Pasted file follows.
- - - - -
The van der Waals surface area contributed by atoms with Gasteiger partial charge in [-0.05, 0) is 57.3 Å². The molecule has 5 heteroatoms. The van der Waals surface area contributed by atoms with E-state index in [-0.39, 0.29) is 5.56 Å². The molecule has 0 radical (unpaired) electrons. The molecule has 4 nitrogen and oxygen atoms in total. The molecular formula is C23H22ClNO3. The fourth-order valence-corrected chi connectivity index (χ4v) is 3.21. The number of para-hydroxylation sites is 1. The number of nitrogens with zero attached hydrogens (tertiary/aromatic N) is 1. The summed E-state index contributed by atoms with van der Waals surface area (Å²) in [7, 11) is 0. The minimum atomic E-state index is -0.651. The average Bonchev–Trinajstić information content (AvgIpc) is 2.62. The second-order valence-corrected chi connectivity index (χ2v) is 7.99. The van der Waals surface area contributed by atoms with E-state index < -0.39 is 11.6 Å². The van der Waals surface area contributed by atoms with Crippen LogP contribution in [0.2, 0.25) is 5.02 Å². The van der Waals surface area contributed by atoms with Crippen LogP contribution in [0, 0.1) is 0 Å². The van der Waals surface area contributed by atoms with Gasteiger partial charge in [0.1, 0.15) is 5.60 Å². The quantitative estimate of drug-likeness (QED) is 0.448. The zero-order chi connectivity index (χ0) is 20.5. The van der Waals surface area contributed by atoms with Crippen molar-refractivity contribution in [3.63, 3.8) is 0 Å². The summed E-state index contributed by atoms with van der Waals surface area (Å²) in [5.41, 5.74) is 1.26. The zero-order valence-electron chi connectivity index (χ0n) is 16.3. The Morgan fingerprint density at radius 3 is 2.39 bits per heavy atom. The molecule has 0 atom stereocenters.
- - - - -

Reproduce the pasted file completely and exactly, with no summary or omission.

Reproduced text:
The van der Waals surface area contributed by atoms with Gasteiger partial charge in [-0.05, 0) is 57.3 Å². The molecule has 5 heteroatoms. The van der Waals surface area contributed by atoms with E-state index in [-0.39, 0.29) is 5.56 Å². The molecule has 0 radical (unpaired) electrons. The molecule has 4 nitrogen and oxygen atoms in total. The molecular formula is C23H22ClNO3. The fourth-order valence-corrected chi connectivity index (χ4v) is 3.21. The number of para-hydroxylation sites is 1. The number of nitrogens with zero attached hydrogens (tertiary/aromatic N) is 1. The summed E-state index contributed by atoms with van der Waals surface area (Å²) in [7, 11) is 0. The minimum atomic E-state index is -0.651. The average Bonchev–Trinajstić information content (AvgIpc) is 2.62. The second-order valence-corrected chi connectivity index (χ2v) is 7.99. The van der Waals surface area contributed by atoms with E-state index < -0.39 is 11.6 Å². The van der Waals surface area contributed by atoms with Crippen LogP contribution in [0.2, 0.25) is 5.02 Å². The van der Waals surface area contributed by atoms with Crippen LogP contribution in [0, 0.1) is 0 Å². The van der Waals surface area contributed by atoms with Gasteiger partial charge in [0.1, 0.15) is 5.60 Å². The quantitative estimate of drug-likeness (QED) is 0.448. The zero-order chi connectivity index (χ0) is 20.5. The van der Waals surface area contributed by atoms with Crippen molar-refractivity contribution in [3.63, 3.8) is 0 Å². The summed E-state index contributed by atoms with van der Waals surface area (Å²) in [5.41, 5.74) is 1.26. The zero-order valence-electron chi connectivity index (χ0n) is 16.3. The Morgan fingerprint density at radius 3 is 2.39 bits per heavy atom. The molecule has 0 atom stereocenters.